The strong New Zealand dollar is a headache for exporters, but imports are surging as Kiwi shoppers flock to overseas websites to take advantage of the currency's strength.
Freight operator DHL Express is seeing unprecedented growth in its deliveries to this country, which rose 26.6 per cent between March and September this year, and says it has been forced to beef up its Auckland workforce to cope with the demand.
Goods arriving from the United States grew the most, rising 40 per cent over the same period, the company said.
The buying power of the kiwi, which hit a post-float record of US87.43c against the greenback in August and was trading above US76c yesterday afternoon, means some products offered on overseas websites can be bought more cheaply than here.
DHL Express national sales manager Phil Corcoran said the growth was being aided by the fact that New Zealanders were becoming more savvy and comfortable about shopping online. A controversy erupted this year when it emerged that adidas All Blacks rugby jerseys could be bought in the United States for half the price they were selling for in this country.
Nielsen, a market research firm, has estimated that in 2001 only 10 per cent of New Zealanders aged over 18 shopped online. These days the figure is thought to be about 46 per cent.
Nielsen also estimates that Kiwis spent about $2.3 billion shopping online over the past year, based on a database of 12,000 people the company interviews annually and a survey it did in January.
Retailers Association chief executive John Albertson said it became difficult for local businesses to compete against overseas-based online stores when the kiwi dollar surged against the greenback.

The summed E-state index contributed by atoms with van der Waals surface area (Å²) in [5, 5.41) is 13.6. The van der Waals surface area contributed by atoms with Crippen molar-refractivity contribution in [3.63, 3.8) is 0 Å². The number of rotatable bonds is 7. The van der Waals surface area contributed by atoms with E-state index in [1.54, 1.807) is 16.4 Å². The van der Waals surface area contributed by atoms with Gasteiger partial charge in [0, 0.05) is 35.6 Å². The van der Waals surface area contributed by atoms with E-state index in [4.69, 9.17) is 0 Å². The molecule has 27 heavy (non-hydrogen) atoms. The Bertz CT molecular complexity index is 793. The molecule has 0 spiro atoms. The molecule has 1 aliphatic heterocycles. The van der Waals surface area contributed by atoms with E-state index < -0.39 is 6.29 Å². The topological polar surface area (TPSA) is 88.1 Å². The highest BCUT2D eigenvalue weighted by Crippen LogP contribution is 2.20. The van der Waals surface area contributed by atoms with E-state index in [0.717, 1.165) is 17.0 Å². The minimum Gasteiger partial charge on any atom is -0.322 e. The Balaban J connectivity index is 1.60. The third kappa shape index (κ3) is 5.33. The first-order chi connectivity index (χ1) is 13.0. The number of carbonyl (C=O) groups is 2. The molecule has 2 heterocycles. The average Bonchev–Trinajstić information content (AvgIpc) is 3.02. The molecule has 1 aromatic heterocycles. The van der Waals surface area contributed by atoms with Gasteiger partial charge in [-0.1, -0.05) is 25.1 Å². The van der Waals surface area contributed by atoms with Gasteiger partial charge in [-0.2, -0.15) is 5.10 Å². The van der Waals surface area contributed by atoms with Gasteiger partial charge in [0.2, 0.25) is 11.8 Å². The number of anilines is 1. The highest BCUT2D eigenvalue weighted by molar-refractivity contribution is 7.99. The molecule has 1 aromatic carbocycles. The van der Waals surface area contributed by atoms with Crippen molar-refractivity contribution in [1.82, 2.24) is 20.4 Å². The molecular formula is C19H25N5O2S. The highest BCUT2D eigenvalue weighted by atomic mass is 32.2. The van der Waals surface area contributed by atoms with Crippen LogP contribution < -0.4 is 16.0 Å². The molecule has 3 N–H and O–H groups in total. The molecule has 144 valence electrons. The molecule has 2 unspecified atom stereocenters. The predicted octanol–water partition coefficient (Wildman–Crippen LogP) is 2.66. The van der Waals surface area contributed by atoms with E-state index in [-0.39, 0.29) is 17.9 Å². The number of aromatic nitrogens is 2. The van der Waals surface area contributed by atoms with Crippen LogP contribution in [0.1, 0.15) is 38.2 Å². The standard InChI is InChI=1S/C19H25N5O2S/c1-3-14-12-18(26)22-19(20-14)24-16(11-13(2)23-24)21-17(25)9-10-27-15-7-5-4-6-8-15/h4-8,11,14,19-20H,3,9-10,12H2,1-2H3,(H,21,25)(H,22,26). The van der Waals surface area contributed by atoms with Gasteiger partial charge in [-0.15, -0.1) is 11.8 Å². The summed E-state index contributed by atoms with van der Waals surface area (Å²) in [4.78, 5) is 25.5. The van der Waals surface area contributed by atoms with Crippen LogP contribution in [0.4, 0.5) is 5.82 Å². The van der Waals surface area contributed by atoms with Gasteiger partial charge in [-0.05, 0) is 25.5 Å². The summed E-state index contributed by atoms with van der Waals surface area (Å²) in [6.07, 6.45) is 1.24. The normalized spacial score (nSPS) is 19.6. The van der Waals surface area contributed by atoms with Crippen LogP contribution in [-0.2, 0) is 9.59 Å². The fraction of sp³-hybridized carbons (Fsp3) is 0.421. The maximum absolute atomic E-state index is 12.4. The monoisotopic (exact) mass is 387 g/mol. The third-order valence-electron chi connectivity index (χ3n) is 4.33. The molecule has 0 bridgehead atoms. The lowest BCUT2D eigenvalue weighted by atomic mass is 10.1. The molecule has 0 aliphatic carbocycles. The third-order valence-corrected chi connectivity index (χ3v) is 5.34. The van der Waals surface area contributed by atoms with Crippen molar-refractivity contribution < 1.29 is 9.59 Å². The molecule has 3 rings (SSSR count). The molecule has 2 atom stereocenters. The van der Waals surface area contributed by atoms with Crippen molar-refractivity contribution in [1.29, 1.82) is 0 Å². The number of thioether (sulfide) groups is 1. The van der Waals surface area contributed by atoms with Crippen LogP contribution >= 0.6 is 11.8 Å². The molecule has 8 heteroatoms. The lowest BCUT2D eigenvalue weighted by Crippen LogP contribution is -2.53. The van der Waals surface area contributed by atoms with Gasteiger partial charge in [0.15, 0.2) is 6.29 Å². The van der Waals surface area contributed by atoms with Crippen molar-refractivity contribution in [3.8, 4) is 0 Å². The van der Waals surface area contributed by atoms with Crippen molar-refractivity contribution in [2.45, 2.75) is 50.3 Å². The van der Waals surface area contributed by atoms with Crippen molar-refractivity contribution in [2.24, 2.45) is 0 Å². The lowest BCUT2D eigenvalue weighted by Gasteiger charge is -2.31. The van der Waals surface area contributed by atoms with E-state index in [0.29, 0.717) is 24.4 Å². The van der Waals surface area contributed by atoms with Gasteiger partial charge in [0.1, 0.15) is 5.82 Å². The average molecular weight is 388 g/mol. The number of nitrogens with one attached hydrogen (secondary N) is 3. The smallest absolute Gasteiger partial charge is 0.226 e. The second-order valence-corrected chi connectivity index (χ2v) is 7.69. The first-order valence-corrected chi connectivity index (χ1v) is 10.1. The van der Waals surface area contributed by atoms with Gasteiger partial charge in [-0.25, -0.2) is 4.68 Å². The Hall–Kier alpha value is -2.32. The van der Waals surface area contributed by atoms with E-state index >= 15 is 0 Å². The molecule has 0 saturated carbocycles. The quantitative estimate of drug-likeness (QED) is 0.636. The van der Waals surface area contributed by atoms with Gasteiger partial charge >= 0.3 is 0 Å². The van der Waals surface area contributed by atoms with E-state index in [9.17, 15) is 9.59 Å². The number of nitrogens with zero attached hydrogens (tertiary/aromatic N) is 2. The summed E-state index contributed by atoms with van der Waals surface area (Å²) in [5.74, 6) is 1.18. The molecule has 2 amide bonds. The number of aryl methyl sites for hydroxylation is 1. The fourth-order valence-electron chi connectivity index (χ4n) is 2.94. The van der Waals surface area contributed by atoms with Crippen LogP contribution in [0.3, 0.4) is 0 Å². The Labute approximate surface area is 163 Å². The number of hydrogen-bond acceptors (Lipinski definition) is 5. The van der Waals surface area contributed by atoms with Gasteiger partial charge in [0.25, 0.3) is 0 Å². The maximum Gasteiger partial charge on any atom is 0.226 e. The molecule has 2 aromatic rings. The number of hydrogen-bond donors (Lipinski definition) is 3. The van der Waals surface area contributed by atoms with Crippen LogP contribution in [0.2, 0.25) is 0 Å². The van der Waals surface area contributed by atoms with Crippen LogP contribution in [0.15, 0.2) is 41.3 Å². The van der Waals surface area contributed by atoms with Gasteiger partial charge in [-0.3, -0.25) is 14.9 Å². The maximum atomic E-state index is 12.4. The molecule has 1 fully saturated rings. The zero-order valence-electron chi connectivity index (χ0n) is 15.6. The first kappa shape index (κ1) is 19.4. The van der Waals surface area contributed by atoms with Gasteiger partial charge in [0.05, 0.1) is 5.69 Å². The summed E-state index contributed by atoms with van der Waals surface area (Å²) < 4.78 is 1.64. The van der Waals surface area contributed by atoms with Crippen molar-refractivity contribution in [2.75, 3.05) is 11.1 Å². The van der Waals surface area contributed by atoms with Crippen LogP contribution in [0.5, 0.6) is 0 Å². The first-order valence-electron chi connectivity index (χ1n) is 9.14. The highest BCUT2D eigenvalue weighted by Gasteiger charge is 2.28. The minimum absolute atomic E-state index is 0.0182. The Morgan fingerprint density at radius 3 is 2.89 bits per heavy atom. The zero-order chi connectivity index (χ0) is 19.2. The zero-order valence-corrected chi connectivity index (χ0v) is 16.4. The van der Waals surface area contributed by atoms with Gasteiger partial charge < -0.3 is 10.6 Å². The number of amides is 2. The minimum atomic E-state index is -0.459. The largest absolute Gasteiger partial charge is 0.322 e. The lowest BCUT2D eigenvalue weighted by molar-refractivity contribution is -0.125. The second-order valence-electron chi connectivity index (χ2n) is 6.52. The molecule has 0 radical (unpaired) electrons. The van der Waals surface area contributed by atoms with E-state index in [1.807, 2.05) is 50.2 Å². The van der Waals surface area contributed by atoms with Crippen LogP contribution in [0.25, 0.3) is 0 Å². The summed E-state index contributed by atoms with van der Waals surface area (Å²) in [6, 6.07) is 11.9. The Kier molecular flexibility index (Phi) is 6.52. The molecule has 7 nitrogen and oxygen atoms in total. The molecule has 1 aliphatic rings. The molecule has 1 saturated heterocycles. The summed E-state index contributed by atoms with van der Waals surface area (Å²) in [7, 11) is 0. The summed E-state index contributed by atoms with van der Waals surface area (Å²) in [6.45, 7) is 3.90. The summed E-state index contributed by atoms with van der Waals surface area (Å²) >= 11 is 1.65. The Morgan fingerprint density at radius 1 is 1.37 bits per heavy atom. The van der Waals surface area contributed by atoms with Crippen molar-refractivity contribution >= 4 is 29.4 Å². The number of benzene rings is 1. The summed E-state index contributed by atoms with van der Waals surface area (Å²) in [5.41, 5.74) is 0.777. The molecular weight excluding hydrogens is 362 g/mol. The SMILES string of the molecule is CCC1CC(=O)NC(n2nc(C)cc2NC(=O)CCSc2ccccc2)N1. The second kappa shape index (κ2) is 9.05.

And it was unfair on local retail firms that items sold by overseas operators for less than $400 were not subject to GST, Albertson said.
"Our view is that if you're going to tax consumption, then you should tax all consumption ... that's something we're talking to the Government about."
But the flow of products is not all one way.
Many New Zealand businesses offer their wares online, including Auckland-based fashion label Stolen Girlfriends Club.
Dan Gosling, the label's co-founder and director, said around 25 per cent of the firm's sales were online, with halfof them made to overseas customers.
Large amounts of New Zealand baby formula are sold online in China, where fear of contaminated dairy products has made parents afraid of giving locally made formula to their children.
Ins and outs of web trade
Products arriving in NZ include:
Products ordered overseas include:
* NZ fashion from brands including Stolen Girlfriends Club, Karen Walker and Twenty-Seven Names
* Baby formula
* NZ music
Sites generating DHL deliveries: